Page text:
The Centaur was produced alongside the Cromwell in an effort to find a replacement tank for the aging Crusader series.
Authored By: Staff Writer | Last Edited:
Credit: Image from the Public Domain.
The Centaur series of British combat tanks was a product of Leyland Motors and developed alongside the competing Cromwell series of tank and built to the same specifications. The Centaur grew into a very similar design when compared against the Cromwell, though the two would see very different histories develop. The Centaur would prove to be a stop-gap design that would never fulfill its potential, being withdrawn from service by war's end. The system would primarily suffer from an inadequate engine, limiting production and thusly its usage en mass.
With the design of the failed Cruiser Tank Mk VII Cavalier series under its belt, the Leyland Motors company set to bring about a redesigned variant with the designs issues seemingly ironed out. Unfortunately, such was not to be as the Cruiser Centaur system effectively carried over the limiting traits of the previous attempt. Fitting the tank with a Liberty brand engine also did not solidify the design in anyway as the engine was deemed too under-powered and unreliable to the competing Rolls-Royce Meteor types found in the Cromwell.
Even so, the Centaur I appeared from production in June of 1942. These initial systems were held in reserve as trainer tanks while the Centaur III systems came online, these mounting a 75mm main gun and appearing in very limited quantity. The definitive combat Centaur IV followed soon after in equally limited numbers and were fitted with 94mm howitzers. The Centaur IVs would make a contribution to the D-Day landings in June of 1944 and some time afterwards as well.
At its core, the base Centaur III mark sported a 57mm (6-pounder) main gun. Later versions would see this upgraded to a more powerful 95mm howitzer type. Self-defense weaponry came about from one or two BESA-type 7.92mm anti-infantry machine guns. All Centaurs featured crew accommodations for five personnel.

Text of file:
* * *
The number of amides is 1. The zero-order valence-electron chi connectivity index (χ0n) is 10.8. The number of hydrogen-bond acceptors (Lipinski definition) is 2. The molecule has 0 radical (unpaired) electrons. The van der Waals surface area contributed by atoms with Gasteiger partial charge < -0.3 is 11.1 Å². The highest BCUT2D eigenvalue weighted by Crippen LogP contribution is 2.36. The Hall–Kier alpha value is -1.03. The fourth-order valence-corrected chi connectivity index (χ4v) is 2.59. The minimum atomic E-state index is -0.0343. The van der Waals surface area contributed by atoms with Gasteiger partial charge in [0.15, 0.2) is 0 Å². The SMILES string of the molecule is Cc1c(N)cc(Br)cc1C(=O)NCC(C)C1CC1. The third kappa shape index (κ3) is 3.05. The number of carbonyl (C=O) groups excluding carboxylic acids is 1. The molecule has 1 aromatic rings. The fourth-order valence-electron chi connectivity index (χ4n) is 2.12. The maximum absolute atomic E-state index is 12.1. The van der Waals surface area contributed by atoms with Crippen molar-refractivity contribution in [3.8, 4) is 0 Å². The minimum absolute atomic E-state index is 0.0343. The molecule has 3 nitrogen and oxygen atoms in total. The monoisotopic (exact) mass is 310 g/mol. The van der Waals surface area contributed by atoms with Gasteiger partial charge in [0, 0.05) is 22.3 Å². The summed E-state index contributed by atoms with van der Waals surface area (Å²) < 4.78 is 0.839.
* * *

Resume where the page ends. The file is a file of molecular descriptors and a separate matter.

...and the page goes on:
Several variants of the Centaur came aboard after usage of the primary base models were all but spent. These included derivatives based on the similar chassis of the combat versions but were specialized in the form of dozers, observation posts and battlefield engineering vehicles. All combat Centaurs were removed from traditional service and were either re-engined as Cromwells or relegated to secondary roles.
Manufacturing Leyland Motors - UK
Production 3,649 Units
20.83 ft (6.35 m)
9.48 ft (2.89 m)
8.14 ft (2.48 m)
32 tons (28,849 kg; 63,601 lb)
(Showcased structural values pertain to the Centaur III production model)
1 x Nuffield Liberty Mk V V-12 petrol engine developing 395 horsepower driving a conventional track-and-wheel arrangement.
(Showcased powerplant information pertains to the Centaur III production model)
27 mph (43 kph)
165 miles (265 km)
(Showcased performance values pertain to the Centaur III production model; Compare this entry against any other in our database)
1 x 57mm (6-pdr) main gun OR 1 x 95mm main gun.
1 OR 2 x 7.92mm BESA machine gun(s).
Ammunition: Not Available.
(Showcased armament details pertain to the Centaur III production model)
Cruiser Tank Mk VIII Centaur (A27L) - Base Series Designation.
Centaur I - 6-pdr main gun; limited to trainer vehicles.
Centaur III - Limited quantity; 75mm main gun.
Centaur IV - Definitive Battlefield Variant; 94mm main gun; 80 examples produced.
Centaur OP - Artillery Observation Vehicle
Centaur Kangaroo - Armored Personnel Carrier
Cantaur ARV - Armored Recovery Vehicle; sans turret.
Centaur Dozer - Dozer-bladed Combat Engineering Vehicle sans turret.
Centaur III/IV AAI - Anti-aircraft platform fitted with 20mm Polsten-type cannons; turret similar to Crusader AA systems.
Centaur III/IV AAII - Anti-aircraft platform fitted with 20mm Polsten-type cannons; turret similar to Crusader AA systems.
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